What training/courses are offered?

New foster parents require preparation and training to meet the needs of children in their care. HGS uses the Model Approach to Partnerships in Parenting/Group Preparation (MAPP) pre-certification training program. Current foster parents will need to attend additional training sessions throughout the year that supplement and maintain foster parent certification.

How long will it take to become certified and have a child placed in my home?

The timeline can vary, but the average is 90 days. During this time, a foster child’s needs and a foster family’s strengths are carefully considered. The process may be expedited if you’re willing to care for a wider age range of children (especially from 10 –18 years of age), a sibling group of three orContinue reading →

What if I don’t have any experience being a foster parent?

Experience is not required to be a foster parent. The House provides ongoing training and support. A supervising social worker will be available for you from the beginning of your assessment and throughout your journey as a Foster Parent.

What are the benefits of becoming a foster parent?

There is no greater reward than helping a child thrive and grow into a well-adjusted socially responsible, self-sufficient, stable adult. By doing so, you will have the joy of knowing that you have changed that child’s life forever.

Why are children in foster care?

Children enter the foster care system because they or their families are experiencing extreme turmoil. Serious cases may include one or more of the following: physical abuse, sexual abuse, emotional abuse and neglect, incarceration of the parent, or abandonment. These circumstances make it unsafe for the child to remain in their biological home.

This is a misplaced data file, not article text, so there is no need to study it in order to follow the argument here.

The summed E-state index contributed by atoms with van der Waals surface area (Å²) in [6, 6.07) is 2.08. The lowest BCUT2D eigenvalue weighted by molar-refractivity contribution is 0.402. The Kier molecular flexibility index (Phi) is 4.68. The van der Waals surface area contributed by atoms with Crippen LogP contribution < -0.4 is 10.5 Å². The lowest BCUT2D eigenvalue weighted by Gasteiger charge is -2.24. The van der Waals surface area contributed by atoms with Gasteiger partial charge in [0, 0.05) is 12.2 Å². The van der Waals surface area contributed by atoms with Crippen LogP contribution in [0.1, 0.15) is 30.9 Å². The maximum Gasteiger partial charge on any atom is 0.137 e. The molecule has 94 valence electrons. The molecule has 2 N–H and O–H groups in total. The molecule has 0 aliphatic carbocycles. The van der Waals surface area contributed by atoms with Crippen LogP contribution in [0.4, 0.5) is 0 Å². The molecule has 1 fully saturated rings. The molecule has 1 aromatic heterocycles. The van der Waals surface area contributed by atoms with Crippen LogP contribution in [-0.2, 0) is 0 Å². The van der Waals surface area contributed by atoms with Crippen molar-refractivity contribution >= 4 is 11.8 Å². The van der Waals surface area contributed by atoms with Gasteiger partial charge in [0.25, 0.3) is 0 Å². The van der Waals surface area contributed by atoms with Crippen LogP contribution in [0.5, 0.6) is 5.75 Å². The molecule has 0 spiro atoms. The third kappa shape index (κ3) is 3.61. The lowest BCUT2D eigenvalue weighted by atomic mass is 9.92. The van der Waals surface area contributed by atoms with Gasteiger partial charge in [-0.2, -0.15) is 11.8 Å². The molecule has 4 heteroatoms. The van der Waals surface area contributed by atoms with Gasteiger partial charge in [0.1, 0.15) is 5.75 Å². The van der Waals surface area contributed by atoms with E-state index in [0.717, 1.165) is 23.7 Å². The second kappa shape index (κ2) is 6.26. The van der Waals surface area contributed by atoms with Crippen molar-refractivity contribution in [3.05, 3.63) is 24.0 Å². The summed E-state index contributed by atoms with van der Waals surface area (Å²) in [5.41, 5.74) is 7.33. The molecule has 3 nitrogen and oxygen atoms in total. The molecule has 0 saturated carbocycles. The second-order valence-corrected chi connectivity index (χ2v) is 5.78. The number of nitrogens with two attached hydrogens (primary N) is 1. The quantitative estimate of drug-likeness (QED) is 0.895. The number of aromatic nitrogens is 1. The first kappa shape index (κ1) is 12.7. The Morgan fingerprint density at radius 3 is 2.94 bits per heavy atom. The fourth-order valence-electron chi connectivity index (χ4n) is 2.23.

How long does a child usually stay in foster care?

The length of stay varies with each family and depends on the child’s family situation, the child’s needs, and your family’s goals and capacities. By design, foster care is meant to be a temporary living situation until the child is either able to be reunited with their biological family or adopted.

Are teenagers more difficult to foster?

Each child brings with them their own unique strengths and abilities depending on their traumatic experiences. They can view foster care as a safe shelter and seek mentors in foster parents and caseworkers. With the right support, teens are able to succeed in school, participate in community activities, hold part-time jobs, and have plans forContinue reading →